Federal prisons in British Columbia and Manitoba are forcing some inmates to be double-bunked in segregation cells, a practice that was supposed to have been abolished for everything but extreme emergency situations a decade ago, CBC News has learned.

Documents obtained by CBC News under the Access to Information Act show at least two prisons have forced segregated inmates to share cells — Stony Mountain in Manitoba and Mission Institution in B.C. In a number of Ontario prisons, the mandatory assessments that are required before any inmate can be double-bunked are not always completed, the documents also show.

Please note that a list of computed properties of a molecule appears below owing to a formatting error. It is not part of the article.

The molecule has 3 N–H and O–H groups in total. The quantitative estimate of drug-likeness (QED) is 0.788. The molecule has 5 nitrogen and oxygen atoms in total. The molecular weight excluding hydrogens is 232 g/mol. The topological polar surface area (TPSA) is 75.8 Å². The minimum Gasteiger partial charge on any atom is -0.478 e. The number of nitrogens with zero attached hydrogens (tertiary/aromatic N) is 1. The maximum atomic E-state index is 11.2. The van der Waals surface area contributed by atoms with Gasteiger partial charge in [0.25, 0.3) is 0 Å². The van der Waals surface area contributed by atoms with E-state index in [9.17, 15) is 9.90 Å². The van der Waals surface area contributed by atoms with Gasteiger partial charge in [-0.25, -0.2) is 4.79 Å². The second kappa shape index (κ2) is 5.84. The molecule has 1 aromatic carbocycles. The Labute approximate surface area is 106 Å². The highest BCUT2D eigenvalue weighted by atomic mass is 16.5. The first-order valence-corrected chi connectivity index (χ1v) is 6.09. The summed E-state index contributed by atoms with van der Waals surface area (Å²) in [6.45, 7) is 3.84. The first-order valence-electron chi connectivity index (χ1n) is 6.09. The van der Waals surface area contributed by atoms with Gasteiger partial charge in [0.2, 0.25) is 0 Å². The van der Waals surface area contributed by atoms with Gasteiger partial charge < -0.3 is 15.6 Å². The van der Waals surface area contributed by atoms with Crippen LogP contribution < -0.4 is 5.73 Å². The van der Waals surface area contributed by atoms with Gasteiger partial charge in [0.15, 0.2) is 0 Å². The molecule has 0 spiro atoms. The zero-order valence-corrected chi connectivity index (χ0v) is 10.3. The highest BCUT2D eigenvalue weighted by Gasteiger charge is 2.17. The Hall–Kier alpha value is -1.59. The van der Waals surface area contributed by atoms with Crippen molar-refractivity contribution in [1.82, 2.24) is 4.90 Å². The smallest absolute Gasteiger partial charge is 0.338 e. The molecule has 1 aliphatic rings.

The Office of the Correctional Investigator, an ombudsman for federal offenders, says double-bunking in segregation is a violation of government policy, the Charter of Rights and international human rights standards. A 2001 Correctional Service of Canada directive explicitly prohibits the use of segregation cells for double-bunking unless emergency exemptions are warranted.

"Segregation is the most austere form of incarceration we have in Canada. You're locked in a very small cell for 23 out of 24 hours," correctional investigator Howard Sapers said. "These are very confined spaces. These cells are not designed to house more than one inmate. So if you're now going to house two inmates in one of these very small segregation cells, you're really bordering on inhumane custody."